“In just 3 days, you will learn quick and lasting techniques to change your life, allowing you to:
- Let go of your old emotional baggage
- Have supreme self-confidence
- Move past the obstacles to change
- Supercharge your creativity
- Deal with the past, once and for all
- Become the person you’ve always wanted to be”
If these claims could be substantiated, then this is pretty impressive work. As someone who tries to address at least some of these problems with my patients on a daily basis, for me changing someone’s life permanently in three days would be nothing short of a miracle.
Is the self help industry really helping people or merely offering over simplified solutions to complicated personal and social problems?
The wise woman in the cave has been providing guidance since the beginning of time, but the pioneer of the modern self help movement was Dale Carnegie who published his book “How to win friends and influence people” in 1936. It sold 15 million copies and continues to sell in an updated version today; the industry it spawned is estimated to be worth $11bn.
These riches are not surprising; in a world where dissatisfaction is rife and those without personal contentment or possessions are failures, the best self-help materials appear to make the keys to a successful life appear within reach and the world deliciously simple.
“Self-help” and the reward it promises therefore represent an undoubtedly attractive proposition.
Closer scrutiny reveals a more mixed picture. In order to promote their product, the marketing for self help materials must necessarily engender or at least encourage personal deficit within potential clients which their product then promises to satisfy. Not only is this (like most advertising) socially corrosive, but represents a circular proposition.
Furthermore the self help industry is the product of, but also fans the flames of, the West’s culture of individualism. In this way it works so as to discourage people from acting as part of collective movements to solve their problems but to see them as individually based.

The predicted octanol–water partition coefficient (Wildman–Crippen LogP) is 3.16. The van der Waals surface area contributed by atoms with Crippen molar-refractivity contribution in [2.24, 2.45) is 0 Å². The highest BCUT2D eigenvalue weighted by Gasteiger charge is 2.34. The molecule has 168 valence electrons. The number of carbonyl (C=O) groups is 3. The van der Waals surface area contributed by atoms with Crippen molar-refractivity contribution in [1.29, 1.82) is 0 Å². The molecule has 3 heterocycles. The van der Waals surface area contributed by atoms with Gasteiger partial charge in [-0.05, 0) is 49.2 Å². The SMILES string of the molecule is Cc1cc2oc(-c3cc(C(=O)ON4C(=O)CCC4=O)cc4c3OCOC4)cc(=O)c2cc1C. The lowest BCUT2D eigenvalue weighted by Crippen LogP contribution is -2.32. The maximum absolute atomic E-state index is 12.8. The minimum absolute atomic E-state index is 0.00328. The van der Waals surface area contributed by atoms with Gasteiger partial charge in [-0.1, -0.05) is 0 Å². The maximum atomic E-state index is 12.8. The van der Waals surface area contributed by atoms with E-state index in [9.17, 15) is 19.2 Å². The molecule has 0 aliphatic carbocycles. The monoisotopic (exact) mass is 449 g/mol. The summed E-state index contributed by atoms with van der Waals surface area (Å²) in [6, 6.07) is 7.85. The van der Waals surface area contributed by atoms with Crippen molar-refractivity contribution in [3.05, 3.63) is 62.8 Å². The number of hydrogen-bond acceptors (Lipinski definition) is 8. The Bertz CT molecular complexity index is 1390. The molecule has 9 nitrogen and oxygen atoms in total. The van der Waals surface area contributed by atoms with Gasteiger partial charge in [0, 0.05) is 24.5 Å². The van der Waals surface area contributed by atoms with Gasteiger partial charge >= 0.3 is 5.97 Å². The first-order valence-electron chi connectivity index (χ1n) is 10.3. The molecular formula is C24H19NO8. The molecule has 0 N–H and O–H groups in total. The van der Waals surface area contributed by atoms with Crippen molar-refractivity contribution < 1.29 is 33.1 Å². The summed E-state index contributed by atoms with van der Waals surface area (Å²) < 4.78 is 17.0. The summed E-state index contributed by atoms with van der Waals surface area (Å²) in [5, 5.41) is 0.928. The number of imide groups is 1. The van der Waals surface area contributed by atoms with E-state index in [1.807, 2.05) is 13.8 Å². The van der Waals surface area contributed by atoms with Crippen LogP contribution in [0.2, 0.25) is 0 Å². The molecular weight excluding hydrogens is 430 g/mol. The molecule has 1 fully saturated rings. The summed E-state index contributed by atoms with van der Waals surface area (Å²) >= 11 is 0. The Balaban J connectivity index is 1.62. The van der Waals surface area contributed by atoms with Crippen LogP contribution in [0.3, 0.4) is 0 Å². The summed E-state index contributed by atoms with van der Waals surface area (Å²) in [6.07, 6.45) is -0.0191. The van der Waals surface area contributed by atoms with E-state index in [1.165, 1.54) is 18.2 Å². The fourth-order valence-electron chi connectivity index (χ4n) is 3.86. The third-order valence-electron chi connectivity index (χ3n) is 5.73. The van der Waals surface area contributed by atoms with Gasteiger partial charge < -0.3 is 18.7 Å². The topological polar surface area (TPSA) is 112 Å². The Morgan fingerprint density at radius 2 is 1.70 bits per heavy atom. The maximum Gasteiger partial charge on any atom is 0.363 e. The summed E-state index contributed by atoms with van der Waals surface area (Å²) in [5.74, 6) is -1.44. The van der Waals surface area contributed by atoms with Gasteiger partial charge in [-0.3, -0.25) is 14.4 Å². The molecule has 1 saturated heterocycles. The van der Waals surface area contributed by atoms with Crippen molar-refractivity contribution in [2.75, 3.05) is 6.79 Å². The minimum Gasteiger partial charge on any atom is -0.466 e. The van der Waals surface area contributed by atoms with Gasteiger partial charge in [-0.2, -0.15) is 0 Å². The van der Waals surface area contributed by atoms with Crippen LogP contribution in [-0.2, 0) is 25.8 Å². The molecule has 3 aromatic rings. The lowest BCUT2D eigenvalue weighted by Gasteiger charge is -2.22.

Attention and scrutiny is thereby attracted away from gross social inequalities and the myth promoted that health and wealth are largely self generated. Self help can also be considered as colluding in a cultural trap whereby people are in endless cycles of self-invention and overwork as they struggle to stay ahead of the rapidly restructuring economic order.
The initial and perhaps laudible aim that one should reach one’s full potential has then been replaced by a continuing demand that maximize oneself as ‘human capital’. The tacit assumption that people need help, until proven otherwise, is also troubling and can only exacerbate our burgeoning culture of victimisation.
In terms of content self-help can be seen as equally wanting and has a tendency to present ancient clichés as revolutionary new strategies. On dispassionate reading, the majority of the wisdom self help books provide is actually repackaged common sense and platitudes.
This repackaging is necessary as any author is unable to lay claim to ideas that might be considered common property and with ownership in mind therefore seeks sophistication via the appearance of scientific method and intellectual rigor. Anthony Robbins has, for instance, called one of his most successful books “Unlimited power: the new science of personal relations.”
As well as the message, the medium is also vital as with relatively little insight to impart, theatrics will help (just like a brightly coloured sugar pill acts as a placebo).
Consider that if your friend tells you something, you might not listen. However if you’ve paid £400 for the advice, then the situation is quite different, and thus large expensive personal development seminars are widespread. Anthony Robbins is famed for using firewalking demonstrations to illustrate that the main quality shared by those who achieve greatness is the ability to take action.
When the dust settles, my concern about self help overlaps with my concerns about the worst excesses of psychology and psychiatry practice. It promises to do much more than it can ultimately deliver, the financial motivation behind it is rarely scrutinized and its individualistic focus draws attention from socially based solutions that might ultimately provide more permanent succour. I would however concede that it is far preferable that people spend their money on McKenna’s show than on, say, a three day booze and drug fuelled bender – an altogether more dysfunctional coping strategy.
Stephen Ginn is a psychiatrist in training working in London. He writes the blog Frontier Psychiatrist.